Sunday, 23 June 2013

Greenshaw's Folly by Agatha Christie

From The Complete Miss Marple Short Stories  - story first published 1956, this collection 2003 by the FolioSociety






They turned the corner of the house and came out on a neglected lawn. In one corner of it was a large artificial rockery, and bending over it was a figure at the sight of which Horace clutched Raymond delightedly by the arm.

‘My dear,’ he exclaimed, ‘do you see what she’s got on? A sprigged print dress. Just like a housemaid – when there were housemaids….’

The figure in the print dress had straightened up and had turned towards them, trowel in hand. She was a sufficiently startling figure. Unkempt locks of iron-grey fell wispily on her shoulders, a straw hat rather like the hats that horses wear in Italy was crammed down on her head. The coloured print dress she wore fell nearly to her ankles. Out of a weather-beaten, not too clean face, shrewd eyes surveyed them appraisingly.

‘I must apologize for trespassing, Miss Greenshaw’ said Raymond West as he advanced towards her…


observations: Of course she isn’t a housemaid, she’s Lady Posh Posh, and Raymond West is Miss Marple’s nephew. This is the latest Marple to get the TV treatment: the adaptation was shown tonight on British TV, and so I haven’t seen it as I write, but we can guess that the writer has expanded the plot and added some sexy bits. It has definitely been combined with another story, The Thumb Mark of St Peter, in which the love of Raymond’s life is Joyce. She has changed her name to Joan by the time we get to this one. In addition, in many of the early Marple short stories there is a regular character called Jane, even though that is Miss M’s Christian name – typical Christie, so particular about some things and so careless about others.

Horace, above, is plainly meant to be gay, though she never uses the word – in A Caribbean Mystery (on TV last week, also on the blog) another friend of Raymond’s is described as ‘a queer’, possibly uniquely in the canon.

Christie features a lot on Clothes in Books, and it isn’t only because I love her books: clothes play a hugely important part in her mysteries. She doesn’t always bother with very detailed descriptions, because she is more concerned with surface effect, what they show and what they hide. A big hat, a frock with scarlet poinsettias, a red bathing suit. Or, a spotted dressing-gown. Or, a costume for an actor or for a fancy dress (= US costume) party. All specialized kinds of disguises…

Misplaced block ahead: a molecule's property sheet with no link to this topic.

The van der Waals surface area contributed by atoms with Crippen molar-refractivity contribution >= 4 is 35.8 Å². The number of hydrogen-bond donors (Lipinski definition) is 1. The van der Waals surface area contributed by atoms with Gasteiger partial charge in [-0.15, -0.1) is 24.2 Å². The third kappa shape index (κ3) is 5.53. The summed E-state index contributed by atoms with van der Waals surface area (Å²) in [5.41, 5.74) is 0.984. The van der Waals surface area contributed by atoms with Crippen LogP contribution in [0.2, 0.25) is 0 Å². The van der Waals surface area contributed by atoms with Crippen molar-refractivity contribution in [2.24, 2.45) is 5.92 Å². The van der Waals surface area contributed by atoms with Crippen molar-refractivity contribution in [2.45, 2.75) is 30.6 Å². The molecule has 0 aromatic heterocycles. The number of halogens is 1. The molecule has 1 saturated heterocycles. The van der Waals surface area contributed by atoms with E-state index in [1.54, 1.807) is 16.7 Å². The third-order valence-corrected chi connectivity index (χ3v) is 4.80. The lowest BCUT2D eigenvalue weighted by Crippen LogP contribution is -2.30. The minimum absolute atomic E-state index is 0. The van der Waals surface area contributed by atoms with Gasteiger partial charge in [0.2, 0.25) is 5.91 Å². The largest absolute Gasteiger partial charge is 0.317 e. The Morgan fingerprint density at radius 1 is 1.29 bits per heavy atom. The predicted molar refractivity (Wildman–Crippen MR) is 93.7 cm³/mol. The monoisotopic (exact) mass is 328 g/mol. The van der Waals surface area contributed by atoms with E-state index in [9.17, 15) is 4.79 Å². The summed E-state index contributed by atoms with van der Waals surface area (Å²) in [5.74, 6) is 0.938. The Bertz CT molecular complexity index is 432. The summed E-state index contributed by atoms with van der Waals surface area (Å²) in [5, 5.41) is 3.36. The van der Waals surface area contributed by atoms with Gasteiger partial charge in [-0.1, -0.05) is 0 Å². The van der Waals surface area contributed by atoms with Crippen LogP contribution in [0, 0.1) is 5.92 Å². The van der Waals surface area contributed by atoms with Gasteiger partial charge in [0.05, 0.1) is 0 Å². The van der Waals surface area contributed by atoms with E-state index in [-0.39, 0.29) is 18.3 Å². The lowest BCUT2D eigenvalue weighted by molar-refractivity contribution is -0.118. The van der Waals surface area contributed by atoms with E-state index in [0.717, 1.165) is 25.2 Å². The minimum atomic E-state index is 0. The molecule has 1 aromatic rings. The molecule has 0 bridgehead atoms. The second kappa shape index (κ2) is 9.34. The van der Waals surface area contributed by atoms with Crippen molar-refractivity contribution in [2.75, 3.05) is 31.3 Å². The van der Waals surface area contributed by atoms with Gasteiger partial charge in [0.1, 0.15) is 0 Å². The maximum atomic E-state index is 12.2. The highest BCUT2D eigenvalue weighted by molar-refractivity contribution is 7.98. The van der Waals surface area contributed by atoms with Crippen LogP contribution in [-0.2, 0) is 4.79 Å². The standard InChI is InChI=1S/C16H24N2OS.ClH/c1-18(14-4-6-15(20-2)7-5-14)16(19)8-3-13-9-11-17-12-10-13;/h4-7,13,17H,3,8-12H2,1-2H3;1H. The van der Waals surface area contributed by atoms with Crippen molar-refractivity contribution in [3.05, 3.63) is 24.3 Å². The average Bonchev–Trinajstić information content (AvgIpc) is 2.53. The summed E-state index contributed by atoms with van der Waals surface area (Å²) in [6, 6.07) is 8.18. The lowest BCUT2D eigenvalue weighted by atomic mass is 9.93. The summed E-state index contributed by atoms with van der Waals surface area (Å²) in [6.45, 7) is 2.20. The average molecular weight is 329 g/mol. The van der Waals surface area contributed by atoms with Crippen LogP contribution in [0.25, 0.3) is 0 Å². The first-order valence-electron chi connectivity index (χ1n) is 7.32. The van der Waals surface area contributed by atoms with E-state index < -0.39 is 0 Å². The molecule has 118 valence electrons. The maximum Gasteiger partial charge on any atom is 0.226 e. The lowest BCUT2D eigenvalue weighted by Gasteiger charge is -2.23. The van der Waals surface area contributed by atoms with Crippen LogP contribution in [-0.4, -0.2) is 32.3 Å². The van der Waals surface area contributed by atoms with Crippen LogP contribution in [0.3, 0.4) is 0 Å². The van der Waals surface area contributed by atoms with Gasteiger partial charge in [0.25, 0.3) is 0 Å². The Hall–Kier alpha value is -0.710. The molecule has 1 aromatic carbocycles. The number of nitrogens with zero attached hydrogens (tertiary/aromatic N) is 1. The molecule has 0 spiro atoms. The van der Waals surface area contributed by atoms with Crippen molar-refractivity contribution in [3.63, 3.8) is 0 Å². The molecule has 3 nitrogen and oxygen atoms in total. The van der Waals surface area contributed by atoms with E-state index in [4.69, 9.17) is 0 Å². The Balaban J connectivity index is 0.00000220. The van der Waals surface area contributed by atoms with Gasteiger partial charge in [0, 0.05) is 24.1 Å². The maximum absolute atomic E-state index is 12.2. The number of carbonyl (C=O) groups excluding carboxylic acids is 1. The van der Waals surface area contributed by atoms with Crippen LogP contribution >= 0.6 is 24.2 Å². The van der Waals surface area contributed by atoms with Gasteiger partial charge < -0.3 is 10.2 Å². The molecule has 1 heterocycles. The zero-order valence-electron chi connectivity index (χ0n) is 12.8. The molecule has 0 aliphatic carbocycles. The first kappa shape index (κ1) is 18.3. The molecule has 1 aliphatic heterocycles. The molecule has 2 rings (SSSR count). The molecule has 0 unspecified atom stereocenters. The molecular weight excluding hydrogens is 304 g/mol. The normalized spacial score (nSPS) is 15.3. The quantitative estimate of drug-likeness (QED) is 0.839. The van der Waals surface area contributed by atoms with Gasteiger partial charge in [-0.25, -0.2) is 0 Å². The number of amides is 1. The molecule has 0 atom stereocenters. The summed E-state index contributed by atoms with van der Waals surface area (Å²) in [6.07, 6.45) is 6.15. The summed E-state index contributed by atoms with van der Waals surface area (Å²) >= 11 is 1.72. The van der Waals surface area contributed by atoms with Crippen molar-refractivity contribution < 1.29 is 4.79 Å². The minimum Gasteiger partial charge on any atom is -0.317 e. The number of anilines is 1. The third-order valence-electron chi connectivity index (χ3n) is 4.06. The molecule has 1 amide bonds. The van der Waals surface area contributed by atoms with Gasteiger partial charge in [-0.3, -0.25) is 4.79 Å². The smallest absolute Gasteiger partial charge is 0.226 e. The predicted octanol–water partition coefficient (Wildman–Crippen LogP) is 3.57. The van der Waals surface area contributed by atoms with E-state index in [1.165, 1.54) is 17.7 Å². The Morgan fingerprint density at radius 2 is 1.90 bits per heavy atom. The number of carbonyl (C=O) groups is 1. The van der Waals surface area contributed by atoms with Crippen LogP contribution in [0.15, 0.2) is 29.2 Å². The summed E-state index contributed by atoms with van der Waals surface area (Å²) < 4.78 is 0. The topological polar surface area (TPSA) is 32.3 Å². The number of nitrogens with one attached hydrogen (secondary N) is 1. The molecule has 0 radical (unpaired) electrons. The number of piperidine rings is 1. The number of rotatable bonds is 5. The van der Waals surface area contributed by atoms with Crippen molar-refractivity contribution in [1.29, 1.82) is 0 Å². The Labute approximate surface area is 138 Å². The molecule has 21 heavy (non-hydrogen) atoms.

Links on the blog: Agatha Christie all over the blog, click on the label below. There’s a rather unusual lady gardener in this book, along with a splendid picture of Vita Sackville West.

The photograph is called The Gardener’s Wife and is from the Tyne and Wear Museum and Archives.

4 comments:

  1. She looks like my greataunt Edith, who lived in Jerusalem and went about in (male) Arab dress for safety.

    ReplyDelete
  2. You should be writing books about her....

    ReplyDelete
  3. Pilocarpine is a a poor choice as an antidote to belladonna alkaloids...an anticholinesterase ie physostigmine would be better....but then you cant have the heap of haddock hokum

    ReplyDelete
    Replies
    1. I am greatly entertained by the news that the chemistry isn't up to scratch - thank you very much for letting us know! It's hard to imagine what she could have made those other compounds' names sound like...

      Delete